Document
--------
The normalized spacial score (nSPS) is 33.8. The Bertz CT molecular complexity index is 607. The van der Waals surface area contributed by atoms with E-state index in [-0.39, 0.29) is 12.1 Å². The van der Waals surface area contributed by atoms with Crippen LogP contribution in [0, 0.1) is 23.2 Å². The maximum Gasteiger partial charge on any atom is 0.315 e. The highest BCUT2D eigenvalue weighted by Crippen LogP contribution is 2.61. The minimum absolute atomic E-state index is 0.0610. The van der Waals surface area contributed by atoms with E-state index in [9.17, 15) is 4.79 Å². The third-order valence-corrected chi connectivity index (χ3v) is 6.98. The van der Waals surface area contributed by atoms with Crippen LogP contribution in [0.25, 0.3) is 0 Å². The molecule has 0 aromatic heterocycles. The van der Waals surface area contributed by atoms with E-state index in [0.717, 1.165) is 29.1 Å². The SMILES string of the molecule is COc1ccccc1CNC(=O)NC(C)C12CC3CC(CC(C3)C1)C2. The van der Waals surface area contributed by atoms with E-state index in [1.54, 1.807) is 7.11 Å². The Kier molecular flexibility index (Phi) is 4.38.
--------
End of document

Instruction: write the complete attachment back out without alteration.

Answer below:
The normalized spacial score (nSPS) is 33.8. The Bertz CT molecular complexity index is 607. The van der Waals surface area contributed by atoms with E-state index in [-0.39, 0.29) is 12.1 Å². The van der Waals surface area contributed by atoms with Crippen LogP contribution in [0, 0.1) is 23.2 Å². The maximum Gasteiger partial charge on any atom is 0.315 e. The highest BCUT2D eigenvalue weighted by Crippen LogP contribution is 2.61. The minimum absolute atomic E-state index is 0.0610. The van der Waals surface area contributed by atoms with E-state index in [9.17, 15) is 4.79 Å². The third-order valence-corrected chi connectivity index (χ3v) is 6.98. The van der Waals surface area contributed by atoms with Crippen LogP contribution in [0.25, 0.3) is 0 Å². The molecule has 0 aromatic heterocycles. The van der Waals surface area contributed by atoms with E-state index in [0.717, 1.165) is 29.1 Å². The SMILES string of the molecule is COc1ccccc1CNC(=O)NC(C)C12CC3CC(CC(C3)C1)C2. The van der Waals surface area contributed by atoms with E-state index in [1.54, 1.807) is 7.11 Å². The Kier molecular flexibility index (Phi) is 4.38.